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Want More Out of Pacific Rim? Read the Novel
As much as I loved it, it’s hard for me to defend the structural integrity of Pacific Rim’s plot. It’s shallow, it’s predictable, and the dialogue sounds like something a seventh grader would have written for a creative writing essay.
That’s not to say that it’s bad, however. In fact, it’s Pacific Rim’s ability to be self-aware and not try to be anything other than an over-the-top action film that makes it such a successful fun summer blockbuster.
But if you’re a bit of an analytic nerd like myself and found that you were nitpicking the film to hell after watching it, I’d like to go out on a limb and suggest something here: if you want to have more details about the story and have some of those gaping wounds in the plot filled in, pick up the official movie novelization.
Now, this isn’t normally something I do. Unless the film itself is based on a pre-existing work of fiction, I’m not typically inclined to head over to wherever paperbacks are sold and look for the official movie tie-in novel. As much as I love both films and books, I’m usually content with just letting a standalone film stay in my mind rather than try to re-live the experience all over again through the pages of a book.
But Pacific Rim had such a punch to it that I found myself thinking about the movie long after I’d seen it, wanting to see it again just to re-witness the epic action that Del Toro delivered with such bravado. And since I’ve been on vacation and unable to make it to theaters for a second screening, I actually found myself going back on my typical practices and cracked open the novelization of Pacific Rim. Interestingly enough, it not only gave me a second chance to re-live the action of the film, it also helped me get more out of the experience as a whole.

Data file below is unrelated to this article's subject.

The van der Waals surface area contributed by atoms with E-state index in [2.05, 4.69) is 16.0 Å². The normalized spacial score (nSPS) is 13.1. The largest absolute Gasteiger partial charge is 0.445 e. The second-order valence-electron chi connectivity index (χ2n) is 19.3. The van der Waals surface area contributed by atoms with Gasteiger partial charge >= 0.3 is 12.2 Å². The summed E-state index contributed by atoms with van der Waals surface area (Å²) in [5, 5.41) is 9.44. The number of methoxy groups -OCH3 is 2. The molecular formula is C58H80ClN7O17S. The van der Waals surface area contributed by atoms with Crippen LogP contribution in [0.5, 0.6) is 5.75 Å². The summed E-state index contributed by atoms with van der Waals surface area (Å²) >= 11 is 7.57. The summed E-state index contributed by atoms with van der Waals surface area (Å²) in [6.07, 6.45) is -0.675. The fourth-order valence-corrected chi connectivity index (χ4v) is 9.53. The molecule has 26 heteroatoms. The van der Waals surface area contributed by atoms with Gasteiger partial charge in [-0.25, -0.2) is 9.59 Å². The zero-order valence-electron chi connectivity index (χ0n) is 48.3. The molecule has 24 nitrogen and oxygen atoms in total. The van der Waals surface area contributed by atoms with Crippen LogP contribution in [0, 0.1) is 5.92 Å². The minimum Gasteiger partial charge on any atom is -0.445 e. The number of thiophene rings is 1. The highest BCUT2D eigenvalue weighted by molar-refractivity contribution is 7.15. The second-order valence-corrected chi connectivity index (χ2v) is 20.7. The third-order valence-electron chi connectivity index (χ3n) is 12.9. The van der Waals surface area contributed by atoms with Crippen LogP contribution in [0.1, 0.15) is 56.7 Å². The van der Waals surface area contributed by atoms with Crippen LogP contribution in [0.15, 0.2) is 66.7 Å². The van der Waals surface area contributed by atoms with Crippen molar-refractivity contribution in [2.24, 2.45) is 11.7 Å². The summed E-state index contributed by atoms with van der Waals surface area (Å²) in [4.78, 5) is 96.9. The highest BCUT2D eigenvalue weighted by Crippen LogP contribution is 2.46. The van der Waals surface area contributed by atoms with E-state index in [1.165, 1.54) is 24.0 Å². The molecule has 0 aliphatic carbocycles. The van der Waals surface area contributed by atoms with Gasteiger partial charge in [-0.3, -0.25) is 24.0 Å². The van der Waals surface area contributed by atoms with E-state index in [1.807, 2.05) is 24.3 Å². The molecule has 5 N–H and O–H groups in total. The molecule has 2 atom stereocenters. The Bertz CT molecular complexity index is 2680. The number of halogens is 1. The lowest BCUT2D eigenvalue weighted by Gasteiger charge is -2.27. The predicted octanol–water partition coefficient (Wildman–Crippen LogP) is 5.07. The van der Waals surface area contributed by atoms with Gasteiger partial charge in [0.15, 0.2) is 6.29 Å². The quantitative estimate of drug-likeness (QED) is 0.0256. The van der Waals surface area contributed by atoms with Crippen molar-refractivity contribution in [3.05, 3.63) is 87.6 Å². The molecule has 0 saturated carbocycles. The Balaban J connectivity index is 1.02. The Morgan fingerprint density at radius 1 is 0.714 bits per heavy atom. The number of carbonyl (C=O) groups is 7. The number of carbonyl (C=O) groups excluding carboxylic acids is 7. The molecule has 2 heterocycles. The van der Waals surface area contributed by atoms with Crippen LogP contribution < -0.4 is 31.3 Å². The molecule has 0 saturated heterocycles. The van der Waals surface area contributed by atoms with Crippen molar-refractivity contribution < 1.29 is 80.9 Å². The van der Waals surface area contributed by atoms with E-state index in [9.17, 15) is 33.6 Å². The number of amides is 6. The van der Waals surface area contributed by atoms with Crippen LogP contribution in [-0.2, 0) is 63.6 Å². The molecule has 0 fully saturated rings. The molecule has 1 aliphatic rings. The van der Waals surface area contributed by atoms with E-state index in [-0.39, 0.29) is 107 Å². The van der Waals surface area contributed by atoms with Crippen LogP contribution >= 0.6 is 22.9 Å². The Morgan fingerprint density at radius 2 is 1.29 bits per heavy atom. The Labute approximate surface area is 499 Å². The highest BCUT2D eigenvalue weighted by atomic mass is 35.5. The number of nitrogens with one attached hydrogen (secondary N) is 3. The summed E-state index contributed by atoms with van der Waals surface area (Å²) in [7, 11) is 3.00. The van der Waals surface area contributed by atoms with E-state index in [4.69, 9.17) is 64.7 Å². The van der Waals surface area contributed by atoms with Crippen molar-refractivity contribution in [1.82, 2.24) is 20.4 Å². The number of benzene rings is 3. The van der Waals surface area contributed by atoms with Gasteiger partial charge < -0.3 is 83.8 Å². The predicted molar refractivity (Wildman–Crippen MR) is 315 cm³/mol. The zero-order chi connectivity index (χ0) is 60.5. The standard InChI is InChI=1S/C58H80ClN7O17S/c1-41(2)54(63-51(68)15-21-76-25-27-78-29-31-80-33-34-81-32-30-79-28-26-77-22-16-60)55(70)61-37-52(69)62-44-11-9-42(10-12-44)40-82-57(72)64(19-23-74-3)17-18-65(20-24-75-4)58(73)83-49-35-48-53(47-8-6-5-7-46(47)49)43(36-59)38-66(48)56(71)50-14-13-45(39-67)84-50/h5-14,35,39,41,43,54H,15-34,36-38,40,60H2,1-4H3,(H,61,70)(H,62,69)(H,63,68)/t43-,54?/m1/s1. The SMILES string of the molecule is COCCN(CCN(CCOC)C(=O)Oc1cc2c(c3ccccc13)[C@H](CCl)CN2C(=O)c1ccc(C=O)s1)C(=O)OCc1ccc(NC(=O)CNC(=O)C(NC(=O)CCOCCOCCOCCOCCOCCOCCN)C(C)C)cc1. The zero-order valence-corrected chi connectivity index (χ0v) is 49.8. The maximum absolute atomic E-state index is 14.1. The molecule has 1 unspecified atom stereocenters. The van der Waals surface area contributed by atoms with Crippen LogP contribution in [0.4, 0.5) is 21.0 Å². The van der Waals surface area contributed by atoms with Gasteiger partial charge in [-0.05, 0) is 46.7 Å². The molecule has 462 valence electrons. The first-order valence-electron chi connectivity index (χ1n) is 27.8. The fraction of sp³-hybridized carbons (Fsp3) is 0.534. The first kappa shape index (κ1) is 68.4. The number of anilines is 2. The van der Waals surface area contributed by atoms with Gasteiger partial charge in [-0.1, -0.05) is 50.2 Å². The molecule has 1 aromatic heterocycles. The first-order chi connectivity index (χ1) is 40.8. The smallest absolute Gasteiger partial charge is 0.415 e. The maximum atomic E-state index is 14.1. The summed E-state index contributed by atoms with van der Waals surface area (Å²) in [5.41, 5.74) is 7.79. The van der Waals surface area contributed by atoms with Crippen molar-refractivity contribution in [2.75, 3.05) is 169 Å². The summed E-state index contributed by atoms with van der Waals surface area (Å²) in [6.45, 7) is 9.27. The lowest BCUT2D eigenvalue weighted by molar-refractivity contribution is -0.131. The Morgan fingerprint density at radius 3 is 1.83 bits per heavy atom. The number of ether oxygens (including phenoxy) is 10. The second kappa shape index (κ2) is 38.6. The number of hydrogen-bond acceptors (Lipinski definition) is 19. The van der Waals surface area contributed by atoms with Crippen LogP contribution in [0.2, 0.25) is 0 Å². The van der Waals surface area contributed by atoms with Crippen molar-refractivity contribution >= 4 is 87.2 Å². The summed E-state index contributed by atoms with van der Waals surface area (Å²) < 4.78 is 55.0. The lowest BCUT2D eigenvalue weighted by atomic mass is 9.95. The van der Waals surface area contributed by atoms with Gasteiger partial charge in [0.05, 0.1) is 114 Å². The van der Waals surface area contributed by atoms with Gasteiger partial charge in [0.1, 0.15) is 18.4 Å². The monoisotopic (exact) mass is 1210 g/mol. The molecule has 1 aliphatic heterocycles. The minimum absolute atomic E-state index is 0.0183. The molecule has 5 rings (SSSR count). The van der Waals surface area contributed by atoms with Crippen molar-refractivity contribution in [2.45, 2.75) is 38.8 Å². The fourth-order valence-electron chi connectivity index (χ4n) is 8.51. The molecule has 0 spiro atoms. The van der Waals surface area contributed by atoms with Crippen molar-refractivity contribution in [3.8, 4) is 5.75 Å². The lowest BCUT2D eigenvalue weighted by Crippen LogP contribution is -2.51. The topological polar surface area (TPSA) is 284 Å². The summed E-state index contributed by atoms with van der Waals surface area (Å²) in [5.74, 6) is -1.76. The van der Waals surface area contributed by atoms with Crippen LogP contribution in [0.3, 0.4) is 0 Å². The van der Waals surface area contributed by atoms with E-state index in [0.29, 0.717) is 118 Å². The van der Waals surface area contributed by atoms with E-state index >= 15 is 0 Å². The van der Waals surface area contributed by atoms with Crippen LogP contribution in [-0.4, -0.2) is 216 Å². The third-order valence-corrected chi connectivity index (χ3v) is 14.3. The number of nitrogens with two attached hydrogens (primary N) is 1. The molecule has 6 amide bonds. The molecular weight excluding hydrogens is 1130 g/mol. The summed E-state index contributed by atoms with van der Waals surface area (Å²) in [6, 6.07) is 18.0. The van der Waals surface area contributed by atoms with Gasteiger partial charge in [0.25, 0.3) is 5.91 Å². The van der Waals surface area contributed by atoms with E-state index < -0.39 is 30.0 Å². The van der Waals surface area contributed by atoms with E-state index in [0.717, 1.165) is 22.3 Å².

The book is actually written by Travis Beacham, who co-wrote the film’s script alongside Guillermo Del Toro. The reason this is important is because Travis is not an outside party who’s adapted the script in a novel form; rather, he’s one of the core writers of the film, and thus understands the complete vision of Pacific Rim and its fiction. And believe it or not, there is quite a bit of fiction in this universe that becomes more well-developed and interesting once you’ve had the chance to sit down an digest it in book form. You’ll get firsthand accounts from newspapers that illustrate the culture surrounding the Kaiju worshippers and the fragile political climate caused by the Jaeger program, learn the actual nature of Kaiju Blue, get more emotion and internal dialogue than the somewhat flat and rudimentary lines of the characters in the film, and even learn more about each character’s past from dossiers inserted within several chapters. Plus, it gives you a chance to enjoy Pacific Rim again. And really, you shouldn’t need a whole lot of convincing to want that.
Although not groundbreaking in any way, the writing itself is solid enough to weave the narrative together in a more cohesive way. And with only 337 pages, it won’t take you months upon tedious months to finish.
Of course, there’s really no book that can amply deliver the same amount of great visuals and fun action in quite the same way as the film. But if you’re a bit anal retentive like myself and wanted to get just a little bit more from the story, I’d like to go out on a limb and suggest that the Pacific Rim novelization is a great fit for you.